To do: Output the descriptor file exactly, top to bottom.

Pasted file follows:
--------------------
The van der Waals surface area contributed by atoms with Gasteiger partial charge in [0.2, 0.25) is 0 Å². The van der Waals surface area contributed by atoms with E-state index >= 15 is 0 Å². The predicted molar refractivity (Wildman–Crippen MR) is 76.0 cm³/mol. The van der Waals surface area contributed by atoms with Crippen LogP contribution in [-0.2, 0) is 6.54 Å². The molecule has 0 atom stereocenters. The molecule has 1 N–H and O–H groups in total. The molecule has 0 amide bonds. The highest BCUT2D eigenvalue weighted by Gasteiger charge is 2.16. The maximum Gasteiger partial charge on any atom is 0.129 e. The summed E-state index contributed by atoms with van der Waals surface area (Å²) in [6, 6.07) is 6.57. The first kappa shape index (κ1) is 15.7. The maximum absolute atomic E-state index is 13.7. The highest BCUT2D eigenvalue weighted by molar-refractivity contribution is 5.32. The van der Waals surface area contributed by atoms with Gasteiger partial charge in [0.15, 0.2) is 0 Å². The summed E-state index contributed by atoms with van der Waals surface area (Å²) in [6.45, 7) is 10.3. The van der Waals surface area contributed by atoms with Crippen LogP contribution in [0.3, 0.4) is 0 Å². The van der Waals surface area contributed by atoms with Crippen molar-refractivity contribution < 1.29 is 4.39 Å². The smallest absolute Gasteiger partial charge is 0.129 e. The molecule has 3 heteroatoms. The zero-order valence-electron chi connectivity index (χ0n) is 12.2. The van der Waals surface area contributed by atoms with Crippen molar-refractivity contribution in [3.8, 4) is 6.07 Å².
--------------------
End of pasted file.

The van der Waals surface area contributed by atoms with Gasteiger partial charge in [0.2, 0.25) is 0 Å². The van der Waals surface area contributed by atoms with E-state index >= 15 is 0 Å². The predicted molar refractivity (Wildman–Crippen MR) is 76.0 cm³/mol. The van der Waals surface area contributed by atoms with Crippen LogP contribution in [-0.2, 0) is 6.54 Å². The molecule has 0 atom stereocenters. The molecule has 1 N–H and O–H groups in total. The molecule has 0 amide bonds. The highest BCUT2D eigenvalue weighted by Gasteiger charge is 2.16. The maximum Gasteiger partial charge on any atom is 0.129 e. The summed E-state index contributed by atoms with van der Waals surface area (Å²) in [6, 6.07) is 6.57. The first kappa shape index (κ1) is 15.7. The maximum absolute atomic E-state index is 13.7. The highest BCUT2D eigenvalue weighted by molar-refractivity contribution is 5.32. The van der Waals surface area contributed by atoms with Gasteiger partial charge in [0.15, 0.2) is 0 Å². The summed E-state index contributed by atoms with van der Waals surface area (Å²) in [6.45, 7) is 10.3. The van der Waals surface area contributed by atoms with Crippen LogP contribution in [0.3, 0.4) is 0 Å². The van der Waals surface area contributed by atoms with Crippen molar-refractivity contribution < 1.29 is 4.39 Å². The smallest absolute Gasteiger partial charge is 0.129 e. The molecule has 3 heteroatoms. The zero-order valence-electron chi connectivity index (χ0n) is 12.2. The van der Waals surface area contributed by atoms with Crippen molar-refractivity contribution in [3.8, 4) is 6.07 Å².